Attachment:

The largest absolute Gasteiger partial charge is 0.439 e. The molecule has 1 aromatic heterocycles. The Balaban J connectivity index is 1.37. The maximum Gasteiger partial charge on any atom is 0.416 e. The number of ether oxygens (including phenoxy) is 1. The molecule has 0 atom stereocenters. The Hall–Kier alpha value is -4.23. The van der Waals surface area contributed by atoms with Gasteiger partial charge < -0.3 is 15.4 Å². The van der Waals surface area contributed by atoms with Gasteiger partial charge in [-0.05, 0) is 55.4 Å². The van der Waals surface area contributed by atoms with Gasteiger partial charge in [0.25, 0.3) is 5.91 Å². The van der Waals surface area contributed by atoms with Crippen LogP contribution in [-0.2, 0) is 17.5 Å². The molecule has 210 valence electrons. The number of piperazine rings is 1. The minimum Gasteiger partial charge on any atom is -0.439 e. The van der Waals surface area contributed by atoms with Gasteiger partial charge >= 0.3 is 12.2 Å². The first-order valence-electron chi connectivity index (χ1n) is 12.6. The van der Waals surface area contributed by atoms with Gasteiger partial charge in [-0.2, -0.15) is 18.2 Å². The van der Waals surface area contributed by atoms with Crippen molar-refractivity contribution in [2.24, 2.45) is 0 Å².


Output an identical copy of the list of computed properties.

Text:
The largest absolute Gasteiger partial charge is 0.439 e. The molecule has 1 aromatic heterocycles. The Balaban J connectivity index is 1.37. The maximum Gasteiger partial charge on any atom is 0.416 e. The number of ether oxygens (including phenoxy) is 1. The molecule has 0 atom stereocenters. The Hall–Kier alpha value is -4.23. The van der Waals surface area contributed by atoms with Gasteiger partial charge < -0.3 is 15.4 Å². The van der Waals surface area contributed by atoms with Gasteiger partial charge in [-0.05, 0) is 55.4 Å². The van der Waals surface area contributed by atoms with Gasteiger partial charge in [0.25, 0.3) is 5.91 Å². The van der Waals surface area contributed by atoms with Crippen LogP contribution in [-0.2, 0) is 17.5 Å². The molecule has 210 valence electrons. The number of piperazine rings is 1. The minimum Gasteiger partial charge on any atom is -0.439 e. The van der Waals surface area contributed by atoms with Gasteiger partial charge >= 0.3 is 12.2 Å². The first-order valence-electron chi connectivity index (χ1n) is 12.6. The van der Waals surface area contributed by atoms with Gasteiger partial charge in [-0.2, -0.15) is 18.2 Å². The van der Waals surface area contributed by atoms with Crippen molar-refractivity contribution in [2.24, 2.45) is 0 Å².